[Alyson Kuhn] On May 19, just before the National Stationery Show opened in New York City, I reveled in artworks made from paper at the Christopher Henry Gallery in SoHo. The exhibition A Cut Above presents the work of 12 “paper masters,” including four from the U.S. The pieces are dramatically different and inventive and inspiring.
Top floor of the Christopher Henry Gallery, with a hanging floral mobile by Zoe Bradley at rear
Diana Ewer, the exhibition’s co-curator, walked and talked me through the show. She comments, “Individually, these artists are all known, and praised, for their distinctive techniques and alternative approaches to working with cut paper. As a collective, the show provides an insight into how the medium has gained traction on the international art stage.”
Hina Aoyama’s Papillon 1 (2012, shown at top, 3 x 3-3/4 in.) is lacy and ethereal, cut with scissors from a single sheet of paper. I asked if we could possibly find out more about the scissors themselves and was richly rewarded. Aoyama, who was born in Yokohama, Japan, promptly wrote back from Ferney-Voltaire, France, where she now lives.
“I use only one pair of scissors, which were originally for embroidery. I got them in Switzerland and had them sharpened for doing paper cut-outs. The tradition of paper cut-outs in Europe came from China to the Netherlands in the 16th century. It then spread to other countries like Germany, but I’ve heard that Switzerland was the last one to ride the wave of paper-cutting culture in the 19th century. This kind of scissor for paper cut-outs was made during the 19th and 20th centuries.”
Grand Larousse by Guy Laramée (2011, 14 x 11 x 9 in.). Six volumes of the Grand Larousse French dictionary, carved into a landscape. The artist comments, “Mountains of disused knowledge return to what they really are: mountains. They erode a bit more and they become hills.”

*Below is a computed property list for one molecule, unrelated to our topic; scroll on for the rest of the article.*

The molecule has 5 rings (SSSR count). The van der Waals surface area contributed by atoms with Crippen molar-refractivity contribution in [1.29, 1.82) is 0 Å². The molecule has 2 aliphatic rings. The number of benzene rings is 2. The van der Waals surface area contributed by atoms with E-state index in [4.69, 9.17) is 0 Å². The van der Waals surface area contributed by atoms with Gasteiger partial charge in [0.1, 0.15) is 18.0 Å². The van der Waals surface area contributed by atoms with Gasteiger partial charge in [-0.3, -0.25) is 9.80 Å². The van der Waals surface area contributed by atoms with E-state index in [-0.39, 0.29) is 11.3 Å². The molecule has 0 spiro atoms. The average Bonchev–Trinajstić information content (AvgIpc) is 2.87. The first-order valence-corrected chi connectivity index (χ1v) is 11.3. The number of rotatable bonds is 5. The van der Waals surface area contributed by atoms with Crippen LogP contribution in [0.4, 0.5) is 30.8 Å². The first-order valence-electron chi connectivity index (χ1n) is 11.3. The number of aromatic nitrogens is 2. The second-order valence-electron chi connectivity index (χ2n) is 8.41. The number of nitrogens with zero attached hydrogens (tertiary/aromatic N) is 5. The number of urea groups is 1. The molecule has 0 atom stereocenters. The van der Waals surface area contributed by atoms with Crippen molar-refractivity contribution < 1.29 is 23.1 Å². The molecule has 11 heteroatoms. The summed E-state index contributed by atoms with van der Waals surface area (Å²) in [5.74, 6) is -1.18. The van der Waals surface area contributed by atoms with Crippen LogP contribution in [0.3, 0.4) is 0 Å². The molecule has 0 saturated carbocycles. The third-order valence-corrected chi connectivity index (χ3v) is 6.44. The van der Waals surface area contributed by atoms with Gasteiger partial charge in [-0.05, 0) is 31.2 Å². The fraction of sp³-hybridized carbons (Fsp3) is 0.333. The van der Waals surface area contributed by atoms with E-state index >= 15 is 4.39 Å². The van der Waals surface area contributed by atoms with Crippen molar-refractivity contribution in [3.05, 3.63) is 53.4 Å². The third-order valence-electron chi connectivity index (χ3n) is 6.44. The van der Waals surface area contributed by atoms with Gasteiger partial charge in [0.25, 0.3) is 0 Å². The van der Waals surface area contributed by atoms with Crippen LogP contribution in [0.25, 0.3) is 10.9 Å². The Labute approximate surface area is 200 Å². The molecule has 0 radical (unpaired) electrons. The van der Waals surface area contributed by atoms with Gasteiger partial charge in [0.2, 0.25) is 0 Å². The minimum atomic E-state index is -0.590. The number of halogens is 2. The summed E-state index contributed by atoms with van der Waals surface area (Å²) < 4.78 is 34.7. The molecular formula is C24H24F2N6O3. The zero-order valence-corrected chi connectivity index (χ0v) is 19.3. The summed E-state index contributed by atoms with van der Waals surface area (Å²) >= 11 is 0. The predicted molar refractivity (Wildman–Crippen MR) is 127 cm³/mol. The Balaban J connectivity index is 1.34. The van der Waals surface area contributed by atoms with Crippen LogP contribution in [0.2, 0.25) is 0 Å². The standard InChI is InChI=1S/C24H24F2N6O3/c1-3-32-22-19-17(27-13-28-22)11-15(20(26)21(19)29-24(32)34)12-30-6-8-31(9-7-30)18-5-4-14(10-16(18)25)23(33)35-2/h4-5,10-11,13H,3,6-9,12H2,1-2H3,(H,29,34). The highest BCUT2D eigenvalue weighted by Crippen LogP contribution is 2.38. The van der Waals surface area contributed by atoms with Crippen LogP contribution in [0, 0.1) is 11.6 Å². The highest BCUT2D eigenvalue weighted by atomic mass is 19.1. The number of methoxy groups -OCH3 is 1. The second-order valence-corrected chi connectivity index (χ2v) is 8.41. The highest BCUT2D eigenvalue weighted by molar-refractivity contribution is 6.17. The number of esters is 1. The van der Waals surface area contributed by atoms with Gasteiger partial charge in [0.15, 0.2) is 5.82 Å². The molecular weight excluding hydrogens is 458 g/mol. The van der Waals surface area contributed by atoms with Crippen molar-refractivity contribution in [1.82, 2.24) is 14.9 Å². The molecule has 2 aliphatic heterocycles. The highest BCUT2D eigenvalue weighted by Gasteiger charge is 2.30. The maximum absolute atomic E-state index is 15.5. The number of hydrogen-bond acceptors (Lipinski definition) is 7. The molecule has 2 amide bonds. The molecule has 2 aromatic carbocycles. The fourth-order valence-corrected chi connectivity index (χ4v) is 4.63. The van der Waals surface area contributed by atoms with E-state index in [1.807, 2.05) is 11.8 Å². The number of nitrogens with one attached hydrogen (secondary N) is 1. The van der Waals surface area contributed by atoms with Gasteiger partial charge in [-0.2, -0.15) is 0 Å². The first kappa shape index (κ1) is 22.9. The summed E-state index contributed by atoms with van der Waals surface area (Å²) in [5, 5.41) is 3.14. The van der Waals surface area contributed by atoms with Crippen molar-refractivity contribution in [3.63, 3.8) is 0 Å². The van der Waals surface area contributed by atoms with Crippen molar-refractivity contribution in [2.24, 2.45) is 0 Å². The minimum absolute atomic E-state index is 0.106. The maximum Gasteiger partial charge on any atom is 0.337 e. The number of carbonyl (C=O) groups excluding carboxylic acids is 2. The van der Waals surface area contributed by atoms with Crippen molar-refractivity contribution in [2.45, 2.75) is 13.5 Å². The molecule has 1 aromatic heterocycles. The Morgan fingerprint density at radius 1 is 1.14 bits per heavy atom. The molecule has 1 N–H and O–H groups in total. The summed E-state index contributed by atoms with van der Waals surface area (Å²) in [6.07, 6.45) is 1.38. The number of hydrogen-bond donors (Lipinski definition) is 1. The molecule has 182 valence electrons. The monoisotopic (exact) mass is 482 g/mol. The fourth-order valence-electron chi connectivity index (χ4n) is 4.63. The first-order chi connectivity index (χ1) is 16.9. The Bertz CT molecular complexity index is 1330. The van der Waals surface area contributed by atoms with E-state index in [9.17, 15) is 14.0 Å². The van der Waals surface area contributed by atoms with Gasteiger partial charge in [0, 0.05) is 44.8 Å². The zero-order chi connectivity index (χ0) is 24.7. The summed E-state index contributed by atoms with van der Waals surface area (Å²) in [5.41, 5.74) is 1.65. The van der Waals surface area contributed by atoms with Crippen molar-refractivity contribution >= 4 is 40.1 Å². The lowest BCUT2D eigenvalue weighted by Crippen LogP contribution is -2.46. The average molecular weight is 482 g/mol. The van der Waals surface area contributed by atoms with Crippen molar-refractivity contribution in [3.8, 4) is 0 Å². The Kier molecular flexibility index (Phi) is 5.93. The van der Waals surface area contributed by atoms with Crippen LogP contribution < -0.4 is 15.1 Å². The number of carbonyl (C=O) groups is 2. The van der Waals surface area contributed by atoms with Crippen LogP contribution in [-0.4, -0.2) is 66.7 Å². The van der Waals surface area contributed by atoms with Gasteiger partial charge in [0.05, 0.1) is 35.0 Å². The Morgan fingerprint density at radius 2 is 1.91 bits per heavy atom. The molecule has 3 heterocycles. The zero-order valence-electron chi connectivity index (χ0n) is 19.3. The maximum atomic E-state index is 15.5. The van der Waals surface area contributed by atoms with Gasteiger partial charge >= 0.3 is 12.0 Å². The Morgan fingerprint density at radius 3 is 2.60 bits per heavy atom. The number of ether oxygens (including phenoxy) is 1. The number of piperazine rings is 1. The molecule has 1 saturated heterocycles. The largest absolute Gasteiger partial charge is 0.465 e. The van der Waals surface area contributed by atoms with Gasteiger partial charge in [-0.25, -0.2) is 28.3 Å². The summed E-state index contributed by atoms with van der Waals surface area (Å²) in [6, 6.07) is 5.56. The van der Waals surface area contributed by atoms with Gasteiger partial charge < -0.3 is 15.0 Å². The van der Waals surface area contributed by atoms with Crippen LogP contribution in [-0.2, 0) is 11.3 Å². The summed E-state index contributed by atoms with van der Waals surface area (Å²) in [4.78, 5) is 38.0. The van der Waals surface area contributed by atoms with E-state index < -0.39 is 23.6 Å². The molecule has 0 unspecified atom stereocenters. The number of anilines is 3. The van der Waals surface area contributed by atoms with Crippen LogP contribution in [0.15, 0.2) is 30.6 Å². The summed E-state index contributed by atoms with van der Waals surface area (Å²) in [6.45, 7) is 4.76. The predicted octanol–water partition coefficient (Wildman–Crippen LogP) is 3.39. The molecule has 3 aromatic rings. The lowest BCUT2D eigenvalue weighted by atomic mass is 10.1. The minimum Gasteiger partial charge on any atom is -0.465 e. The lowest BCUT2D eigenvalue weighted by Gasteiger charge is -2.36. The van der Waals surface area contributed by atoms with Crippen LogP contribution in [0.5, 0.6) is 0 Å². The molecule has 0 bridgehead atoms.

Three artists in the show use entire books as the basis for their paper-cutting wizardry: Guy Laramée (whose artist statement on his site is a provocative treat, with an exquisite cut-paper illustration), Doug Beube (whose Pocket Book we featured here) and Brian Dettmer, with whom I had a chance to speak at length.
Dettmer comments, “I used a full set of Standard American Encyclopedias as the basis for this piece. I love how generic the name Standard American is. I made this in 2008, and it’s one of the first pieces where I used a whole set of encylopedias — 20 volumes — and connected them to make a larger piece. The books date back to the 1940s or 50s. It’s a set I had heard of, like Britannica or World Book.”
Looking at Standard American, my desire to look inside it is almost irresistible. Brian Dettmer’s phenomenally precise excavation of images is accomplished page by page. Here is the most extraordinary thing: Each image is still attached to its original page in the encyclopedia. So Dettmer places each image in a new context by excising the surrounding parts of the original page, and the selected image becomes part of the montage of illustrations.
Dettmer elaborates, “I think of each individual book as a cell or segment within a living creature — and also as a landscape. I sanded them to create the landscape, so they are all connected in a way. In today’s landscape, information is liquid, especially online. We are constantly losing things — like erosion, when a canyon is sanded away by a waterfall. Here, the information is cascading out and into a larger context — that of someone’s mind — or simply being washed away.”
Chris Gilmour has got to be the zaniest artist in the corrugated kingdom. Born in the U.K., he now lives in Udine, Italy. Over the past decade, he’s had a pair of solo shows in NYC and four in Italy; his work has also been featured in more than a dozen group shows, including one in San Jose, Calif., in 2008 that I just read about. I cannot believe I missed an exhibition titled This End Up: The Art of Cardboard. O, slay me.
The show has been extended until July 15. The catalog, compiled by Diana Ewer, is generously illustrated with large photos, including related works by several of the artists — such as Gilmour’s trio of cardboard world globes on cardboard stands.
Photos: Grand Larousse photographed by Guy l’Heureux, used courtesy of Guy Laramée and Lacerte Art Contemporain, Québec; Standard American used courtesy of Brian Dettmer and Kinz + Tillou Fine Art, New York; all other images courtesy of the respective artists and Christopher Henry Gallery, New York.